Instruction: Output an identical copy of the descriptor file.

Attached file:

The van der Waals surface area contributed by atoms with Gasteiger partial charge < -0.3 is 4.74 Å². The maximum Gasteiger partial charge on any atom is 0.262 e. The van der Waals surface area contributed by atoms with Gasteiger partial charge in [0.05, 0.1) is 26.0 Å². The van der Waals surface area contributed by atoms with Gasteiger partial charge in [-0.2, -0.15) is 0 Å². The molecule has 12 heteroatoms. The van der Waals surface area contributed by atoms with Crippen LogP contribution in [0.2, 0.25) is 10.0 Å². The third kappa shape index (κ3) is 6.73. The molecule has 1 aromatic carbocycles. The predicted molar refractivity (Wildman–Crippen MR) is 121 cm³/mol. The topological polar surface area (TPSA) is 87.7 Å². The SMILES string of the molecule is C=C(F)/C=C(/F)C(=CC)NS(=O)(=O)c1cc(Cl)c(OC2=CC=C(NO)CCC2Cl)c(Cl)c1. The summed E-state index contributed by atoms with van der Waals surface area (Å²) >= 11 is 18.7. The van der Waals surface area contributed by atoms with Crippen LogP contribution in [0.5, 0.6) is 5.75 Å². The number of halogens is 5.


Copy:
The van der Waals surface area contributed by atoms with Gasteiger partial charge < -0.3 is 4.74 Å². The maximum Gasteiger partial charge on any atom is 0.262 e. The van der Waals surface area contributed by atoms with Gasteiger partial charge in [0.05, 0.1) is 26.0 Å². The van der Waals surface area contributed by atoms with Gasteiger partial charge in [-0.2, -0.15) is 0 Å². The molecule has 12 heteroatoms. The van der Waals surface area contributed by atoms with Crippen LogP contribution in [0.2, 0.25) is 10.0 Å². The third kappa shape index (κ3) is 6.73. The molecule has 1 aromatic carbocycles. The predicted molar refractivity (Wildman–Crippen MR) is 121 cm³/mol. The topological polar surface area (TPSA) is 87.7 Å². The SMILES string of the molecule is C=C(F)/C=C(/F)C(=CC)NS(=O)(=O)c1cc(Cl)c(OC2=CC=C(NO)CCC2Cl)c(Cl)c1. The summed E-state index contributed by atoms with van der Waals surface area (Å²) >= 11 is 18.7. The van der Waals surface area contributed by atoms with Crippen LogP contribution in [0.5, 0.6) is 5.75 Å². The number of halogens is 5.